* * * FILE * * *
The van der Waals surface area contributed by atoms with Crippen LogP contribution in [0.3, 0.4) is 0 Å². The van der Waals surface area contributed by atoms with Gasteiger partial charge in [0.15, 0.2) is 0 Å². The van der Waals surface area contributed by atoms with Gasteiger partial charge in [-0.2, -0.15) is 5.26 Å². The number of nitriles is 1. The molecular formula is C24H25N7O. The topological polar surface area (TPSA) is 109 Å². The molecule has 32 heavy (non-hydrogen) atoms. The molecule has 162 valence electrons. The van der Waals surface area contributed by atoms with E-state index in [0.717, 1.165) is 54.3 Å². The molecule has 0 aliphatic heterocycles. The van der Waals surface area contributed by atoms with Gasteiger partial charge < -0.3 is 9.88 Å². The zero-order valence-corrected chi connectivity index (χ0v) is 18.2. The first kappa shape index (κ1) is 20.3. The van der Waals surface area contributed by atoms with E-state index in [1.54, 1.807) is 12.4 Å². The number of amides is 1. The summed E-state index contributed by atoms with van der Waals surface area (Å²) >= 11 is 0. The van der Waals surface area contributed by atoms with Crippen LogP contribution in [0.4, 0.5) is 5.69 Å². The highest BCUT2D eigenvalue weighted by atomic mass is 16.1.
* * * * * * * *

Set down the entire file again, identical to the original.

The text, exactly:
The van der Waals surface area contributed by atoms with Crippen LogP contribution in [0.3, 0.4) is 0 Å². The van der Waals surface area contributed by atoms with Gasteiger partial charge in [0.15, 0.2) is 0 Å². The van der Waals surface area contributed by atoms with Gasteiger partial charge in [-0.2, -0.15) is 5.26 Å². The number of nitriles is 1. The molecular formula is C24H25N7O. The topological polar surface area (TPSA) is 109 Å². The molecule has 32 heavy (non-hydrogen) atoms. The molecule has 162 valence electrons. The van der Waals surface area contributed by atoms with E-state index in [0.717, 1.165) is 54.3 Å². The molecule has 0 aliphatic heterocycles. The van der Waals surface area contributed by atoms with Gasteiger partial charge < -0.3 is 9.88 Å². The zero-order valence-corrected chi connectivity index (χ0v) is 18.2. The first kappa shape index (κ1) is 20.3. The van der Waals surface area contributed by atoms with E-state index in [1.54, 1.807) is 12.4 Å². The number of amides is 1. The summed E-state index contributed by atoms with van der Waals surface area (Å²) >= 11 is 0. The van der Waals surface area contributed by atoms with Crippen LogP contribution in [0.4, 0.5) is 5.69 Å². The highest BCUT2D eigenvalue weighted by atomic mass is 16.1.